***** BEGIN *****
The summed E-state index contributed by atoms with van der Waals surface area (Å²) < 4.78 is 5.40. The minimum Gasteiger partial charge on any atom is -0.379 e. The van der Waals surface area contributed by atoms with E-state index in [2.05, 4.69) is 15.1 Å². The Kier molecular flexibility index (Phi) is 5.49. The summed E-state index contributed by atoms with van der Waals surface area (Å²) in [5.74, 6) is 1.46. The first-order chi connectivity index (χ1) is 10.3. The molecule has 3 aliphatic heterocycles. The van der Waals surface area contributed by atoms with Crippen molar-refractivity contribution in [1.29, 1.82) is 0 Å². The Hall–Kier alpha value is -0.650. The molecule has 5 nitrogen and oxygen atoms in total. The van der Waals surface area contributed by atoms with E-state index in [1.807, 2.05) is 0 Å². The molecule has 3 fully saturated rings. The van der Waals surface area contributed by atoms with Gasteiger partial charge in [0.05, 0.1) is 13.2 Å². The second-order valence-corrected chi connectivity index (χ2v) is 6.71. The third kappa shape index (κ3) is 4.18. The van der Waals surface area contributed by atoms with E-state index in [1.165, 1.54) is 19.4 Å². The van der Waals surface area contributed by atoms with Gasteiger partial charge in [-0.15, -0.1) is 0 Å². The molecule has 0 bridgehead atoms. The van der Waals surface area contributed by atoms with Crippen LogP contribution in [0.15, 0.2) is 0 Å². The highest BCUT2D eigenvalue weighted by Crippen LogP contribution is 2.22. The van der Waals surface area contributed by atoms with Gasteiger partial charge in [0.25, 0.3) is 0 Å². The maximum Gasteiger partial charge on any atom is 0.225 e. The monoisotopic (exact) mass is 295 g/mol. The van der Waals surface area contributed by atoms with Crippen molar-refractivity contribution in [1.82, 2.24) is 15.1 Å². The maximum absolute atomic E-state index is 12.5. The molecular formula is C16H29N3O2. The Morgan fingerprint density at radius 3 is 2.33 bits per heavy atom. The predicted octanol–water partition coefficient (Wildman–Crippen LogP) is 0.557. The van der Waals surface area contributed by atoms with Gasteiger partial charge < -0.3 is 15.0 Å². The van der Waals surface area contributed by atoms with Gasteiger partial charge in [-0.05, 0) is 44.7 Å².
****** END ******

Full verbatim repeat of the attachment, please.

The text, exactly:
The summed E-state index contributed by atoms with van der Waals surface area (Å²) < 4.78 is 5.40. The minimum Gasteiger partial charge on any atom is -0.379 e. The van der Waals surface area contributed by atoms with E-state index in [2.05, 4.69) is 15.1 Å². The Kier molecular flexibility index (Phi) is 5.49. The summed E-state index contributed by atoms with van der Waals surface area (Å²) in [5.74, 6) is 1.46. The first-order chi connectivity index (χ1) is 10.3. The molecule has 3 aliphatic heterocycles. The van der Waals surface area contributed by atoms with Crippen molar-refractivity contribution in [1.29, 1.82) is 0 Å². The Hall–Kier alpha value is -0.650. The molecule has 5 nitrogen and oxygen atoms in total. The van der Waals surface area contributed by atoms with E-state index in [1.807, 2.05) is 0 Å². The molecule has 3 fully saturated rings. The van der Waals surface area contributed by atoms with Gasteiger partial charge in [0.05, 0.1) is 13.2 Å². The second-order valence-corrected chi connectivity index (χ2v) is 6.71. The third kappa shape index (κ3) is 4.18. The van der Waals surface area contributed by atoms with E-state index in [1.165, 1.54) is 19.4 Å². The van der Waals surface area contributed by atoms with Gasteiger partial charge in [-0.15, -0.1) is 0 Å². The molecule has 0 bridgehead atoms. The van der Waals surface area contributed by atoms with Crippen LogP contribution in [0.15, 0.2) is 0 Å². The highest BCUT2D eigenvalue weighted by Crippen LogP contribution is 2.22. The van der Waals surface area contributed by atoms with Gasteiger partial charge in [0.25, 0.3) is 0 Å². The maximum Gasteiger partial charge on any atom is 0.225 e. The monoisotopic (exact) mass is 295 g/mol. The van der Waals surface area contributed by atoms with Crippen molar-refractivity contribution in [1.82, 2.24) is 15.1 Å². The maximum absolute atomic E-state index is 12.5. The molecular formula is C16H29N3O2. The Morgan fingerprint density at radius 3 is 2.33 bits per heavy atom. The predicted octanol–water partition coefficient (Wildman–Crippen LogP) is 0.557. The van der Waals surface area contributed by atoms with Gasteiger partial charge < -0.3 is 15.0 Å². The van der Waals surface area contributed by atoms with Gasteiger partial charge in [-0.05, 0) is 44.7 Å².